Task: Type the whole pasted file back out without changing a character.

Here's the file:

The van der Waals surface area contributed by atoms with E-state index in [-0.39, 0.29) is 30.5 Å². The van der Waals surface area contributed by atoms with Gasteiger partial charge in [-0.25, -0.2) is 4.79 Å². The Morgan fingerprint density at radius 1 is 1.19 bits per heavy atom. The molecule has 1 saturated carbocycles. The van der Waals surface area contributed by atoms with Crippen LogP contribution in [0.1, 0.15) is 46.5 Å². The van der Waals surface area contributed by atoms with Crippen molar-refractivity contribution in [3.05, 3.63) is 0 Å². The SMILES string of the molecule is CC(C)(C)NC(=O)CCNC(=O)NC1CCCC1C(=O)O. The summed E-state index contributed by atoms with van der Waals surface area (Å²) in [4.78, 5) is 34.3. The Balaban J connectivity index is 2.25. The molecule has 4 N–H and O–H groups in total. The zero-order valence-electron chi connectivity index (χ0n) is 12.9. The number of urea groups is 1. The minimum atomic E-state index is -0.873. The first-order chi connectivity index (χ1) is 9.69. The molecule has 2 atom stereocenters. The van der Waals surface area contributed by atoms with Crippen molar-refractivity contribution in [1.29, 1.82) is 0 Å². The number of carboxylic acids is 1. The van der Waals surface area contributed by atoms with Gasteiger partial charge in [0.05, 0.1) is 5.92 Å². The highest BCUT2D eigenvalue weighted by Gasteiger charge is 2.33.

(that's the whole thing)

The van der Waals surface area contributed by atoms with E-state index in [-0.39, 0.29) is 30.5 Å². The van der Waals surface area contributed by atoms with Gasteiger partial charge in [-0.25, -0.2) is 4.79 Å². The Morgan fingerprint density at radius 1 is 1.19 bits per heavy atom. The molecule has 1 saturated carbocycles. The van der Waals surface area contributed by atoms with Crippen LogP contribution in [0.1, 0.15) is 46.5 Å². The van der Waals surface area contributed by atoms with Crippen molar-refractivity contribution in [3.05, 3.63) is 0 Å². The SMILES string of the molecule is CC(C)(C)NC(=O)CCNC(=O)NC1CCCC1C(=O)O. The summed E-state index contributed by atoms with van der Waals surface area (Å²) in [4.78, 5) is 34.3. The Balaban J connectivity index is 2.25. The molecule has 4 N–H and O–H groups in total. The zero-order valence-electron chi connectivity index (χ0n) is 12.9. The number of urea groups is 1. The minimum atomic E-state index is -0.873. The first-order chi connectivity index (χ1) is 9.69. The molecule has 2 atom stereocenters. The van der Waals surface area contributed by atoms with Crippen molar-refractivity contribution in [1.29, 1.82) is 0 Å². The number of carboxylic acids is 1. The van der Waals surface area contributed by atoms with Gasteiger partial charge in [0.05, 0.1) is 5.92 Å². The highest BCUT2D eigenvalue weighted by Gasteiger charge is 2.33.